In 1998, the General Synod of the Church of Norway received a report of a long-term dialogue between representatives of the Roma (Gypsy) people and the church Council on Ecumenical Relations. The Roma are a European indigenous people. In the light of that report, the General Synod in the name of the church confessed and asked for forgiveness: "We have a sin and shame that we can not carry further. Therefore we ask on behalf of our church: Forgive us our sins."
Continued dialogue between the Church of Norway and the Roma People led to reconsideration by the 2000 General Synod. The synod unanimously decided to ask the Roma People for forgiveness for the injustice and the violations perpetuated against them by the Church of Norway. The Church has since committed itself to helping the Roma People of Norway reclaim their own culture. A reconciliation process in which "the offenders let the victims define what is necessary for a real restitution" indicates the approach the church is taking to continue dealing with its historical wrongs against the Roma People.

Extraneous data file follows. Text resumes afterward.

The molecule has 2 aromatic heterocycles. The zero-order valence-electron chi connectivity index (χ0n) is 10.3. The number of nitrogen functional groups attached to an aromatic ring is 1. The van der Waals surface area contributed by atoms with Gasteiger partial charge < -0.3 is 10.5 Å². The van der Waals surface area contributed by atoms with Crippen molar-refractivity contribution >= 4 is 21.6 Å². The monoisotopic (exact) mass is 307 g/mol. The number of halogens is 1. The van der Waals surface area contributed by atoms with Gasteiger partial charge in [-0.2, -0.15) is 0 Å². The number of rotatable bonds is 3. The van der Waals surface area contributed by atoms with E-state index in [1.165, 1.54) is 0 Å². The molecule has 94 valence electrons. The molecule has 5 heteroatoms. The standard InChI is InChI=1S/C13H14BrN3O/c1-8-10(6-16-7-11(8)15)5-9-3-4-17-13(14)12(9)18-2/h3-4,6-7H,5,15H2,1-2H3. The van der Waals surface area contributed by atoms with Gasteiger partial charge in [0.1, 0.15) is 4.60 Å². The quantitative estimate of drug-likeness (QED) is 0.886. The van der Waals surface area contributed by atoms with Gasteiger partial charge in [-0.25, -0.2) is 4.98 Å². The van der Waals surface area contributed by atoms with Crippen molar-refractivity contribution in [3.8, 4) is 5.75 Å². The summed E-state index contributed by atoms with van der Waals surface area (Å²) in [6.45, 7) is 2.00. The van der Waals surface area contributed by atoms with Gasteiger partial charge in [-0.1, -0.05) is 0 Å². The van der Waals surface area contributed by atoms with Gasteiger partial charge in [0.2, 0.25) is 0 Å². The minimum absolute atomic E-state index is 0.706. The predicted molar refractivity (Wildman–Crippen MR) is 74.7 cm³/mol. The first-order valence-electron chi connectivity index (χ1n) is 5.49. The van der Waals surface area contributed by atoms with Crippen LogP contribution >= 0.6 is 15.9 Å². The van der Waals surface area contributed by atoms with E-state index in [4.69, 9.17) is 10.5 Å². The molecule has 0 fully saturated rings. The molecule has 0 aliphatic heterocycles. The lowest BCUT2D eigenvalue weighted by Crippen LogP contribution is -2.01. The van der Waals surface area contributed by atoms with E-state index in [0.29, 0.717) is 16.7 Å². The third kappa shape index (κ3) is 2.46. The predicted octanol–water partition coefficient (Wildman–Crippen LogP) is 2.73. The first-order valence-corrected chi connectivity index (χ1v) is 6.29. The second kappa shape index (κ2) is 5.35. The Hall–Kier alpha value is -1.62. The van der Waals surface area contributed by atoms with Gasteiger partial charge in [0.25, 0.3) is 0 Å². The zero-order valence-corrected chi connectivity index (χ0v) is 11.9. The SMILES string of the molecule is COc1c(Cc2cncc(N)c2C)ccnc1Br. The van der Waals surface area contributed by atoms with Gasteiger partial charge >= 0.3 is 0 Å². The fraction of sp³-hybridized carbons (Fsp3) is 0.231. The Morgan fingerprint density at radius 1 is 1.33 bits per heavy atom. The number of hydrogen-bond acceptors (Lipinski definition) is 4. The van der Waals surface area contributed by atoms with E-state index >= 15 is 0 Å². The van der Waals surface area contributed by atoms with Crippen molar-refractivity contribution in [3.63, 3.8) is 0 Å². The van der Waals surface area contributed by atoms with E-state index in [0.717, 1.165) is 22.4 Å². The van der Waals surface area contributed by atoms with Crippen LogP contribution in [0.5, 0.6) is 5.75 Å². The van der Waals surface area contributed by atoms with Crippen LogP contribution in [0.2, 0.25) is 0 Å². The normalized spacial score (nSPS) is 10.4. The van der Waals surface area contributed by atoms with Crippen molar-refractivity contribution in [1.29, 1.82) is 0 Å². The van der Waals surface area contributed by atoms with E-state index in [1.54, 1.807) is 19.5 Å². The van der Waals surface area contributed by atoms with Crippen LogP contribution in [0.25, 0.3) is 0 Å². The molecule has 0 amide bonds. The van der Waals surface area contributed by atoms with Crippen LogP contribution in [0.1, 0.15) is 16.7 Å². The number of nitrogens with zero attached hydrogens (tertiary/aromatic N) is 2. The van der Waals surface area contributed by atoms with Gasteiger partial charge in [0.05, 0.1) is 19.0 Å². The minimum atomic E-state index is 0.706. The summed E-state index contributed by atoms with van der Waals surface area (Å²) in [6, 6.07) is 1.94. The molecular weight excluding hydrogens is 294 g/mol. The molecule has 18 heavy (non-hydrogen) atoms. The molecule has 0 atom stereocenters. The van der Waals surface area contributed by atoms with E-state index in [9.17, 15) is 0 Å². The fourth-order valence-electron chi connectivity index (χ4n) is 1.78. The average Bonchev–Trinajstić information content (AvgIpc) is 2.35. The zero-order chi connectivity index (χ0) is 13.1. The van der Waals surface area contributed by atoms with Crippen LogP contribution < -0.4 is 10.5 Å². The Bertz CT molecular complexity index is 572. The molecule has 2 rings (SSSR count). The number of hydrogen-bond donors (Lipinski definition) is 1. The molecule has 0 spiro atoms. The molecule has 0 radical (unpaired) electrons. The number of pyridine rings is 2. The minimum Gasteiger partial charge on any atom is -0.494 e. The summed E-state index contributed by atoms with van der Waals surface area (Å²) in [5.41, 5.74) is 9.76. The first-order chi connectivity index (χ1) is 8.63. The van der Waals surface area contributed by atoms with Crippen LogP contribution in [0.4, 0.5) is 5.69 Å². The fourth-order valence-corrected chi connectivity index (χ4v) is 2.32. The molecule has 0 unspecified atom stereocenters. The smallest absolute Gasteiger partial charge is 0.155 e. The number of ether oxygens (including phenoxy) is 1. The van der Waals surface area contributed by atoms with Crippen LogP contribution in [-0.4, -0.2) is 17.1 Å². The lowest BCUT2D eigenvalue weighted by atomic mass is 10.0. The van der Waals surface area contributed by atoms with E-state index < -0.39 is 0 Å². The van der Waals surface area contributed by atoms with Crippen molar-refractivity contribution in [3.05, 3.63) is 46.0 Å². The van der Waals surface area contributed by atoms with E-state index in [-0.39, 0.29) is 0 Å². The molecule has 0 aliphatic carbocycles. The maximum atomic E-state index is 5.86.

Canada Apologizes to its Native Peoples (1998)
Canada apologizes to its Native peoples for past acts of oppression, including decades of abuse at federally funded residential schools whose goal was to sever Indian and Inuit youths from their culture and assimilate them in white society. This 1998 apology is the precursor to the definitive 2008 apology. In part it said,